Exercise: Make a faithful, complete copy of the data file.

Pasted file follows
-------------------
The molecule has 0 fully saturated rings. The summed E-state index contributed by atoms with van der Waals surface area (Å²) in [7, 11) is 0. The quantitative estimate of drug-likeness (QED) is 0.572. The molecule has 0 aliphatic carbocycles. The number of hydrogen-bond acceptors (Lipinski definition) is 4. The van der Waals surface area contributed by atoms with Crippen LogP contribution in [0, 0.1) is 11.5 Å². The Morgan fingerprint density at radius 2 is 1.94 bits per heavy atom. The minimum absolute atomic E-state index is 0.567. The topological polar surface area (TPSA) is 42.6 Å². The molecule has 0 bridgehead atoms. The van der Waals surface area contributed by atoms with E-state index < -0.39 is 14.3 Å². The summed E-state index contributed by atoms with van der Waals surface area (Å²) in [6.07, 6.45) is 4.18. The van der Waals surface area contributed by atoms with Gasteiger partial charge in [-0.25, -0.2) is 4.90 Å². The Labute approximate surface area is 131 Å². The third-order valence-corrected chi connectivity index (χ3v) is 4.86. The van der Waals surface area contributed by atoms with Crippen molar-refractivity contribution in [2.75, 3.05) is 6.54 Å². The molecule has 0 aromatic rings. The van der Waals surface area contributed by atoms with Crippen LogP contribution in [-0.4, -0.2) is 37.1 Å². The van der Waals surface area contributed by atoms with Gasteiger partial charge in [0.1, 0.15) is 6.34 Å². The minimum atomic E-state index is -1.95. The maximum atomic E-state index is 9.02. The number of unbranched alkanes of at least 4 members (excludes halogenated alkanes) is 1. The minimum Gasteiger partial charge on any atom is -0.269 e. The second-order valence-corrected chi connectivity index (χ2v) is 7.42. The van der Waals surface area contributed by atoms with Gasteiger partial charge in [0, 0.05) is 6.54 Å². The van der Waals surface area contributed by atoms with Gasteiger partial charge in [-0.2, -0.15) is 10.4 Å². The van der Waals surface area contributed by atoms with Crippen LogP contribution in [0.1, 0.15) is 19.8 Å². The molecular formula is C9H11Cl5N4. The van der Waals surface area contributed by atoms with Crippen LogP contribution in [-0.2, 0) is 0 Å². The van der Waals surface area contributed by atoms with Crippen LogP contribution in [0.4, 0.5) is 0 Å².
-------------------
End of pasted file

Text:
The molecule has 0 fully saturated rings. The summed E-state index contributed by atoms with van der Waals surface area (Å²) in [7, 11) is 0. The quantitative estimate of drug-likeness (QED) is 0.572. The molecule has 0 aliphatic carbocycles. The number of hydrogen-bond acceptors (Lipinski definition) is 4. The van der Waals surface area contributed by atoms with Crippen LogP contribution in [0, 0.1) is 11.5 Å². The Morgan fingerprint density at radius 2 is 1.94 bits per heavy atom. The minimum absolute atomic E-state index is 0.567. The topological polar surface area (TPSA) is 42.6 Å². The molecule has 0 bridgehead atoms. The van der Waals surface area contributed by atoms with E-state index < -0.39 is 14.3 Å². The summed E-state index contributed by atoms with van der Waals surface area (Å²) in [6.07, 6.45) is 4.18. The van der Waals surface area contributed by atoms with Gasteiger partial charge in [-0.25, -0.2) is 4.90 Å². The Labute approximate surface area is 131 Å². The third-order valence-corrected chi connectivity index (χ3v) is 4.86. The van der Waals surface area contributed by atoms with Crippen molar-refractivity contribution in [2.75, 3.05) is 6.54 Å². The molecule has 0 aromatic rings. The van der Waals surface area contributed by atoms with Crippen LogP contribution in [-0.4, -0.2) is 37.1 Å². The van der Waals surface area contributed by atoms with Gasteiger partial charge in [0.1, 0.15) is 6.34 Å². The minimum atomic E-state index is -1.95. The maximum atomic E-state index is 9.02. The number of unbranched alkanes of at least 4 members (excludes halogenated alkanes) is 1. The minimum Gasteiger partial charge on any atom is -0.269 e. The second-order valence-corrected chi connectivity index (χ2v) is 7.42. The van der Waals surface area contributed by atoms with Gasteiger partial charge in [0, 0.05) is 6.54 Å². The van der Waals surface area contributed by atoms with Gasteiger partial charge in [-0.2, -0.15) is 10.4 Å². The van der Waals surface area contributed by atoms with Crippen LogP contribution in [0.1, 0.15) is 19.8 Å². The molecular formula is C9H11Cl5N4. The van der Waals surface area contributed by atoms with Crippen LogP contribution in [-0.2, 0) is 0 Å². The van der Waals surface area contributed by atoms with Crippen LogP contribution in [0.4, 0.5) is 0 Å².